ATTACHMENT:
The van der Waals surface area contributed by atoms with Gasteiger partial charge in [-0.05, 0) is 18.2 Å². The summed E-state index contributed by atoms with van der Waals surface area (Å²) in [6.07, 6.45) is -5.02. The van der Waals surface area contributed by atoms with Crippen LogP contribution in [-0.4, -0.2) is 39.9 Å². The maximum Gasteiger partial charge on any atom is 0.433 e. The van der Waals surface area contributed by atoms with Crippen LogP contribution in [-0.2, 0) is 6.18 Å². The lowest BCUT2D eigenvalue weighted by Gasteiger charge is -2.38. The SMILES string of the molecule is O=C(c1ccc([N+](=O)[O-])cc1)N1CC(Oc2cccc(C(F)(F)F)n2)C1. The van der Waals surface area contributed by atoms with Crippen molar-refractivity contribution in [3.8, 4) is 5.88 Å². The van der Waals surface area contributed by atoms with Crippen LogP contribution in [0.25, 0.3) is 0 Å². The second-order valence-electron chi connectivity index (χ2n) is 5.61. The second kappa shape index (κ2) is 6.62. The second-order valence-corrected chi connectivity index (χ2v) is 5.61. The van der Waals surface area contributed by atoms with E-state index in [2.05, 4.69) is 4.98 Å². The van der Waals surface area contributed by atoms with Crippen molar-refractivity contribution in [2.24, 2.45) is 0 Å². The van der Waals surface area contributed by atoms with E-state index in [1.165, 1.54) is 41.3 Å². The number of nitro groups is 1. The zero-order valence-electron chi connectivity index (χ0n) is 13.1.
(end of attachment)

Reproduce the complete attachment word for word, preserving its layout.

The van der Waals surface area contributed by atoms with Gasteiger partial charge in [-0.05, 0) is 18.2 Å². The summed E-state index contributed by atoms with van der Waals surface area (Å²) in [6.07, 6.45) is -5.02. The van der Waals surface area contributed by atoms with Crippen LogP contribution in [-0.4, -0.2) is 39.9 Å². The maximum Gasteiger partial charge on any atom is 0.433 e. The van der Waals surface area contributed by atoms with Crippen LogP contribution in [-0.2, 0) is 6.18 Å². The lowest BCUT2D eigenvalue weighted by Gasteiger charge is -2.38. The SMILES string of the molecule is O=C(c1ccc([N+](=O)[O-])cc1)N1CC(Oc2cccc(C(F)(F)F)n2)C1. The van der Waals surface area contributed by atoms with Crippen molar-refractivity contribution in [3.8, 4) is 5.88 Å². The van der Waals surface area contributed by atoms with Crippen LogP contribution in [0.25, 0.3) is 0 Å². The second-order valence-electron chi connectivity index (χ2n) is 5.61. The second kappa shape index (κ2) is 6.62. The second-order valence-corrected chi connectivity index (χ2v) is 5.61. The van der Waals surface area contributed by atoms with E-state index in [2.05, 4.69) is 4.98 Å². The van der Waals surface area contributed by atoms with Crippen molar-refractivity contribution in [2.24, 2.45) is 0 Å². The van der Waals surface area contributed by atoms with E-state index in [1.165, 1.54) is 41.3 Å². The number of nitro groups is 1. The zero-order valence-electron chi connectivity index (χ0n) is 13.1.